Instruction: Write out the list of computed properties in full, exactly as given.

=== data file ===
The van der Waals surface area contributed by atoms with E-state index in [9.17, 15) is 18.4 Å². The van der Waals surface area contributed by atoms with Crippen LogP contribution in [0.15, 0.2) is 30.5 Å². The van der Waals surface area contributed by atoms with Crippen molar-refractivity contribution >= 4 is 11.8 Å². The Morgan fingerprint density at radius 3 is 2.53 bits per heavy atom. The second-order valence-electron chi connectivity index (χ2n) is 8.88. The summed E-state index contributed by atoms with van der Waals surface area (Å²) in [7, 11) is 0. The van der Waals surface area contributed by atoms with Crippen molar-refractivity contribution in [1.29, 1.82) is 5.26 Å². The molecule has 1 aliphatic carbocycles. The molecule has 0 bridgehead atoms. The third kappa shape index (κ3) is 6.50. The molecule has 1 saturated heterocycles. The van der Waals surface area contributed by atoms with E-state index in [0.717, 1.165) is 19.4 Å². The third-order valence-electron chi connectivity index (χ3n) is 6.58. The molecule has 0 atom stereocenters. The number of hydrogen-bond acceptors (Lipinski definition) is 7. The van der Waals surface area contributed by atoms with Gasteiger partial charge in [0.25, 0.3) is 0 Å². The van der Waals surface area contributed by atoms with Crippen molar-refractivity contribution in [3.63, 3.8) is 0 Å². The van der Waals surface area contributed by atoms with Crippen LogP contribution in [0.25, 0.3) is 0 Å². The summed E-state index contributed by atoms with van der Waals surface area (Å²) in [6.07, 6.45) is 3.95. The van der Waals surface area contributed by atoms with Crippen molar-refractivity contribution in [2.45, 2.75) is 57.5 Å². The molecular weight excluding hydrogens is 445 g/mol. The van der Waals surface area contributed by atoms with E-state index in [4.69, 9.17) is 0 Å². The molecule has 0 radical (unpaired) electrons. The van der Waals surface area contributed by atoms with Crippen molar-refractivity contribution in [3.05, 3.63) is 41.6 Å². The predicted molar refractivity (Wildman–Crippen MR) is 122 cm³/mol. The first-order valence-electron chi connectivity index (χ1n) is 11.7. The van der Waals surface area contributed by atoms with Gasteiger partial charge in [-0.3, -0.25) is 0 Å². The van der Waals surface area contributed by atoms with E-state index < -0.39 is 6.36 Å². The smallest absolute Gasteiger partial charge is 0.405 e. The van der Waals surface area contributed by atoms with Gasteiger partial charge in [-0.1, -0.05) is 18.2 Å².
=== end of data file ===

The van der Waals surface area contributed by atoms with E-state index in [9.17, 15) is 18.4 Å². The van der Waals surface area contributed by atoms with Crippen LogP contribution in [0.15, 0.2) is 30.5 Å². The van der Waals surface area contributed by atoms with Crippen molar-refractivity contribution >= 4 is 11.8 Å². The Morgan fingerprint density at radius 3 is 2.53 bits per heavy atom. The second-order valence-electron chi connectivity index (χ2n) is 8.88. The summed E-state index contributed by atoms with van der Waals surface area (Å²) in [7, 11) is 0. The van der Waals surface area contributed by atoms with Crippen molar-refractivity contribution in [1.29, 1.82) is 5.26 Å². The molecule has 1 aliphatic carbocycles. The molecule has 0 bridgehead atoms. The third kappa shape index (κ3) is 6.50. The molecule has 1 saturated heterocycles. The van der Waals surface area contributed by atoms with E-state index in [0.717, 1.165) is 19.4 Å². The third-order valence-electron chi connectivity index (χ3n) is 6.58. The molecule has 0 atom stereocenters. The number of hydrogen-bond acceptors (Lipinski definition) is 7. The van der Waals surface area contributed by atoms with Gasteiger partial charge in [0.25, 0.3) is 0 Å². The van der Waals surface area contributed by atoms with Crippen molar-refractivity contribution in [3.63, 3.8) is 0 Å². The van der Waals surface area contributed by atoms with Crippen LogP contribution in [0.25, 0.3) is 0 Å². The summed E-state index contributed by atoms with van der Waals surface area (Å²) in [6.07, 6.45) is 3.95. The van der Waals surface area contributed by atoms with Crippen molar-refractivity contribution in [2.45, 2.75) is 57.5 Å². The molecular weight excluding hydrogens is 445 g/mol. The van der Waals surface area contributed by atoms with E-state index in [4.69, 9.17) is 0 Å². The molecule has 0 radical (unpaired) electrons. The van der Waals surface area contributed by atoms with Crippen molar-refractivity contribution in [3.05, 3.63) is 41.6 Å². The predicted molar refractivity (Wildman–Crippen MR) is 122 cm³/mol. The first-order valence-electron chi connectivity index (χ1n) is 11.7. The van der Waals surface area contributed by atoms with Gasteiger partial charge in [-0.3, -0.25) is 0 Å². The van der Waals surface area contributed by atoms with E-state index < -0.39 is 6.36 Å². The smallest absolute Gasteiger partial charge is 0.405 e. The van der Waals surface area contributed by atoms with Gasteiger partial charge in [-0.1, -0.05) is 18.2 Å².